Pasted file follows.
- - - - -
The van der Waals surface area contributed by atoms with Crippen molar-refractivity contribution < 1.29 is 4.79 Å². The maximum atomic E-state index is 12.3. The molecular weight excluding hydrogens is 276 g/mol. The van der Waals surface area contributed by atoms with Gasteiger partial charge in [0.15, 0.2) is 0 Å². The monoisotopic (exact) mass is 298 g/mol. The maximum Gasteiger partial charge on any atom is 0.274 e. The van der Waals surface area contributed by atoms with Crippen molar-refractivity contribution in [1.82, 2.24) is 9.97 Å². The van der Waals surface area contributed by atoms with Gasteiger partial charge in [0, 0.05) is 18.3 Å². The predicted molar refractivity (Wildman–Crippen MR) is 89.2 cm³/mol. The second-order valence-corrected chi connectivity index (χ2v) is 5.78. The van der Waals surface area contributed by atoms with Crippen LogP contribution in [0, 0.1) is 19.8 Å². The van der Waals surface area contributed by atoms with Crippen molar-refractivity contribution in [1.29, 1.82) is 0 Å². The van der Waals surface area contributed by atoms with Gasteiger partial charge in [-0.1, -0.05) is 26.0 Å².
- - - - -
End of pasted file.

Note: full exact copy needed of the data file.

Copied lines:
The van der Waals surface area contributed by atoms with Crippen molar-refractivity contribution < 1.29 is 4.79 Å². The maximum atomic E-state index is 12.3. The molecular weight excluding hydrogens is 276 g/mol. The van der Waals surface area contributed by atoms with Gasteiger partial charge in [0.15, 0.2) is 0 Å². The monoisotopic (exact) mass is 298 g/mol. The maximum Gasteiger partial charge on any atom is 0.274 e. The van der Waals surface area contributed by atoms with Crippen molar-refractivity contribution in [1.82, 2.24) is 9.97 Å². The van der Waals surface area contributed by atoms with Gasteiger partial charge in [0, 0.05) is 18.3 Å². The predicted molar refractivity (Wildman–Crippen MR) is 89.2 cm³/mol. The second-order valence-corrected chi connectivity index (χ2v) is 5.78. The van der Waals surface area contributed by atoms with Crippen LogP contribution in [0, 0.1) is 19.8 Å². The van der Waals surface area contributed by atoms with Crippen molar-refractivity contribution in [1.29, 1.82) is 0 Å². The van der Waals surface area contributed by atoms with Gasteiger partial charge in [-0.1, -0.05) is 26.0 Å².